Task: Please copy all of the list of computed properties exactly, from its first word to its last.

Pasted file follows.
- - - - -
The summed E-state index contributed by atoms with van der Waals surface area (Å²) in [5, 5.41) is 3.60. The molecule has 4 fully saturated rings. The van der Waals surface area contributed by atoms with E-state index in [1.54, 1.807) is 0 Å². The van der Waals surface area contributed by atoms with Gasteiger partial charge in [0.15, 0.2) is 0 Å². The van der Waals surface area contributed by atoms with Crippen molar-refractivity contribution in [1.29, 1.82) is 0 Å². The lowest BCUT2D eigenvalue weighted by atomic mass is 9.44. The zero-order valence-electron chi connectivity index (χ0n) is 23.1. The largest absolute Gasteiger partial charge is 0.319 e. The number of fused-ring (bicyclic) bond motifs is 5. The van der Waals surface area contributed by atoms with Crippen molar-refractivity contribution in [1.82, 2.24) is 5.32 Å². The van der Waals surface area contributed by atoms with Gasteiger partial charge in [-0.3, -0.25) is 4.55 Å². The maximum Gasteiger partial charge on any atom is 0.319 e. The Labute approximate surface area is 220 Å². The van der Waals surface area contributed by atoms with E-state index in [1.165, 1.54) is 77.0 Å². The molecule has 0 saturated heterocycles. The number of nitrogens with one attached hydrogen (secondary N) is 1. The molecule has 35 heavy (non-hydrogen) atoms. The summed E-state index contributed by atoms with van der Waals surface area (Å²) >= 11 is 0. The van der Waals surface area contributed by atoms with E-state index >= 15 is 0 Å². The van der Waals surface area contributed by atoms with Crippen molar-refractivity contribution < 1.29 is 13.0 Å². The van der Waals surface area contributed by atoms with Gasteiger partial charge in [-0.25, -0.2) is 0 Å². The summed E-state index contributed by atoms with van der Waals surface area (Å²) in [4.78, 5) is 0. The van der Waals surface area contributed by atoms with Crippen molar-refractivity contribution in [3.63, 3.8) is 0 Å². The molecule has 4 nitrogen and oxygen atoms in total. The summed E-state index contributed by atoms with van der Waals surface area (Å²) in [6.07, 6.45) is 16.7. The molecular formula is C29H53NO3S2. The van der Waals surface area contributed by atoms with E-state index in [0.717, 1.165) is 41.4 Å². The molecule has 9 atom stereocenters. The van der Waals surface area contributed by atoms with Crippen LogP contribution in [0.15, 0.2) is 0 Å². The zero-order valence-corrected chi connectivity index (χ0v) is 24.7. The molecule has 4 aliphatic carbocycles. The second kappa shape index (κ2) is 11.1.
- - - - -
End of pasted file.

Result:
The summed E-state index contributed by atoms with van der Waals surface area (Å²) in [5, 5.41) is 3.60. The molecule has 4 fully saturated rings. The van der Waals surface area contributed by atoms with E-state index in [1.54, 1.807) is 0 Å². The van der Waals surface area contributed by atoms with Gasteiger partial charge in [0.15, 0.2) is 0 Å². The van der Waals surface area contributed by atoms with Crippen molar-refractivity contribution in [1.29, 1.82) is 0 Å². The lowest BCUT2D eigenvalue weighted by atomic mass is 9.44. The zero-order valence-electron chi connectivity index (χ0n) is 23.1. The largest absolute Gasteiger partial charge is 0.319 e. The number of fused-ring (bicyclic) bond motifs is 5. The van der Waals surface area contributed by atoms with Crippen molar-refractivity contribution in [1.82, 2.24) is 5.32 Å². The van der Waals surface area contributed by atoms with Gasteiger partial charge in [-0.3, -0.25) is 4.55 Å². The maximum Gasteiger partial charge on any atom is 0.319 e. The Labute approximate surface area is 220 Å². The van der Waals surface area contributed by atoms with E-state index in [1.165, 1.54) is 77.0 Å². The molecule has 0 saturated heterocycles. The number of nitrogens with one attached hydrogen (secondary N) is 1. The molecule has 35 heavy (non-hydrogen) atoms. The summed E-state index contributed by atoms with van der Waals surface area (Å²) >= 11 is 0. The van der Waals surface area contributed by atoms with E-state index >= 15 is 0 Å². The van der Waals surface area contributed by atoms with Crippen molar-refractivity contribution < 1.29 is 13.0 Å². The van der Waals surface area contributed by atoms with Gasteiger partial charge in [-0.25, -0.2) is 0 Å². The summed E-state index contributed by atoms with van der Waals surface area (Å²) in [4.78, 5) is 0. The van der Waals surface area contributed by atoms with Crippen molar-refractivity contribution in [3.63, 3.8) is 0 Å². The molecule has 4 nitrogen and oxygen atoms in total. The summed E-state index contributed by atoms with van der Waals surface area (Å²) in [6.07, 6.45) is 16.7. The molecular formula is C29H53NO3S2. The van der Waals surface area contributed by atoms with E-state index in [0.717, 1.165) is 41.4 Å². The molecule has 9 atom stereocenters. The van der Waals surface area contributed by atoms with Crippen LogP contribution in [0.15, 0.2) is 0 Å². The zero-order valence-corrected chi connectivity index (χ0v) is 24.7. The molecule has 4 aliphatic carbocycles. The second kappa shape index (κ2) is 11.1.